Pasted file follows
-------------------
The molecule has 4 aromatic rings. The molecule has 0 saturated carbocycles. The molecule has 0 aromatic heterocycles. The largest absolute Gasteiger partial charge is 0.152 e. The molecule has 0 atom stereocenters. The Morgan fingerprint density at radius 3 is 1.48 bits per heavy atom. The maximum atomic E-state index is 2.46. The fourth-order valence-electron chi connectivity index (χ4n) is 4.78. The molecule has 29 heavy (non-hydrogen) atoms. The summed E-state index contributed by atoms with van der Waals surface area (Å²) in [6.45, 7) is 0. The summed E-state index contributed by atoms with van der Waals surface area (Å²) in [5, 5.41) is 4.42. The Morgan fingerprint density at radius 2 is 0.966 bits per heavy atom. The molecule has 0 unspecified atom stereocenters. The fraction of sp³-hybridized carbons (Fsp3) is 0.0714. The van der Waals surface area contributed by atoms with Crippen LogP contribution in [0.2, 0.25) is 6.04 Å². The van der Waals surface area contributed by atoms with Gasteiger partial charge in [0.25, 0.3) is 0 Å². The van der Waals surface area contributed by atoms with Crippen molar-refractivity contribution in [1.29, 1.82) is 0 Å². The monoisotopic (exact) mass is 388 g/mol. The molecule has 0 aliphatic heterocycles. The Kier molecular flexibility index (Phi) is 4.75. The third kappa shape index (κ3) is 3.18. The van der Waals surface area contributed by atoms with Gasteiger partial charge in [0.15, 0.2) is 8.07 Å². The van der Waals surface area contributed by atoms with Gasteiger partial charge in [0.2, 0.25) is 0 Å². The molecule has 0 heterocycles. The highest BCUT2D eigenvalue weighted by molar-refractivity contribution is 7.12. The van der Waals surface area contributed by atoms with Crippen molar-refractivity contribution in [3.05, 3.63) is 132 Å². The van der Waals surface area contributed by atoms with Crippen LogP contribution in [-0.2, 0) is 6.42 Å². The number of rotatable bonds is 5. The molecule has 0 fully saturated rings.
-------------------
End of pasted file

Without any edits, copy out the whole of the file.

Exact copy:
The molecule has 4 aromatic rings. The molecule has 0 saturated carbocycles. The molecule has 0 aromatic heterocycles. The largest absolute Gasteiger partial charge is 0.152 e. The molecule has 0 atom stereocenters. The Morgan fingerprint density at radius 3 is 1.48 bits per heavy atom. The maximum atomic E-state index is 2.46. The fourth-order valence-electron chi connectivity index (χ4n) is 4.78. The molecule has 29 heavy (non-hydrogen) atoms. The summed E-state index contributed by atoms with van der Waals surface area (Å²) in [6.45, 7) is 0. The summed E-state index contributed by atoms with van der Waals surface area (Å²) in [5, 5.41) is 4.42. The Morgan fingerprint density at radius 2 is 0.966 bits per heavy atom. The molecule has 0 unspecified atom stereocenters. The fraction of sp³-hybridized carbons (Fsp3) is 0.0714. The van der Waals surface area contributed by atoms with Crippen LogP contribution in [0.2, 0.25) is 6.04 Å². The van der Waals surface area contributed by atoms with Gasteiger partial charge in [0.25, 0.3) is 0 Å². The van der Waals surface area contributed by atoms with Crippen molar-refractivity contribution in [1.29, 1.82) is 0 Å². The monoisotopic (exact) mass is 388 g/mol. The molecule has 0 aliphatic heterocycles. The Kier molecular flexibility index (Phi) is 4.75. The third kappa shape index (κ3) is 3.18. The van der Waals surface area contributed by atoms with Gasteiger partial charge in [0.15, 0.2) is 8.07 Å². The van der Waals surface area contributed by atoms with Gasteiger partial charge in [0.2, 0.25) is 0 Å². The molecule has 0 heterocycles. The highest BCUT2D eigenvalue weighted by molar-refractivity contribution is 7.12. The van der Waals surface area contributed by atoms with Crippen molar-refractivity contribution in [3.05, 3.63) is 132 Å². The van der Waals surface area contributed by atoms with Crippen LogP contribution in [-0.2, 0) is 6.42 Å². The number of rotatable bonds is 5. The molecule has 0 fully saturated rings.